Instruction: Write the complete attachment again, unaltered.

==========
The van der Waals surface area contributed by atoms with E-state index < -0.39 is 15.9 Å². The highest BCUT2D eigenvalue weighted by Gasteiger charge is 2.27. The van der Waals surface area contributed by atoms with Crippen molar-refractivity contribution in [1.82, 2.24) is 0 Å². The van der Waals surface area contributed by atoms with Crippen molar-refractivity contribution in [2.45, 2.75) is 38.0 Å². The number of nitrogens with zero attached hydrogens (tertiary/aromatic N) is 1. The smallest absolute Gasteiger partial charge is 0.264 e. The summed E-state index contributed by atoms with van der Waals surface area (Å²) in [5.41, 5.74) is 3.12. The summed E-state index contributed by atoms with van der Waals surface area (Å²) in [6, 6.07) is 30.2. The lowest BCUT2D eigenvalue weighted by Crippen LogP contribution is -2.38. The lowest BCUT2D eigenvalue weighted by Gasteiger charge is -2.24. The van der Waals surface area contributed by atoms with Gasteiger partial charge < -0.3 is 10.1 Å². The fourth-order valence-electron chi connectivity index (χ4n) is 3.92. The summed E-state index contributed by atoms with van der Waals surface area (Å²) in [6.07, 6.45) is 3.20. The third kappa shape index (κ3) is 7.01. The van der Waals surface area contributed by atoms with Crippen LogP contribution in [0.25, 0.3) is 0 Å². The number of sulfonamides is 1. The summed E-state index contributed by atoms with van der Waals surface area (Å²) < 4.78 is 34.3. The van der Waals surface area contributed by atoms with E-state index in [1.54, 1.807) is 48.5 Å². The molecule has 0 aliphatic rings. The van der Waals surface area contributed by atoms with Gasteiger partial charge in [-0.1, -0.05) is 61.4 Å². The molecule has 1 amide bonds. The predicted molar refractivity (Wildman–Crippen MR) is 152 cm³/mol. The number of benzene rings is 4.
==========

The van der Waals surface area contributed by atoms with E-state index < -0.39 is 15.9 Å². The highest BCUT2D eigenvalue weighted by Gasteiger charge is 2.27. The van der Waals surface area contributed by atoms with Crippen molar-refractivity contribution in [1.82, 2.24) is 0 Å². The van der Waals surface area contributed by atoms with Crippen molar-refractivity contribution in [2.45, 2.75) is 38.0 Å². The number of nitrogens with zero attached hydrogens (tertiary/aromatic N) is 1. The smallest absolute Gasteiger partial charge is 0.264 e. The summed E-state index contributed by atoms with van der Waals surface area (Å²) in [5.41, 5.74) is 3.12. The summed E-state index contributed by atoms with van der Waals surface area (Å²) in [6, 6.07) is 30.2. The lowest BCUT2D eigenvalue weighted by Crippen LogP contribution is -2.38. The lowest BCUT2D eigenvalue weighted by Gasteiger charge is -2.24. The van der Waals surface area contributed by atoms with Gasteiger partial charge < -0.3 is 10.1 Å². The fourth-order valence-electron chi connectivity index (χ4n) is 3.92. The summed E-state index contributed by atoms with van der Waals surface area (Å²) in [6.07, 6.45) is 3.20. The third kappa shape index (κ3) is 7.01. The van der Waals surface area contributed by atoms with Crippen LogP contribution in [0.25, 0.3) is 0 Å². The number of sulfonamides is 1. The summed E-state index contributed by atoms with van der Waals surface area (Å²) < 4.78 is 34.3. The van der Waals surface area contributed by atoms with E-state index in [1.54, 1.807) is 48.5 Å². The molecule has 0 aliphatic rings. The van der Waals surface area contributed by atoms with Gasteiger partial charge in [-0.1, -0.05) is 61.4 Å². The molecule has 1 amide bonds. The predicted molar refractivity (Wildman–Crippen MR) is 152 cm³/mol. The number of benzene rings is 4.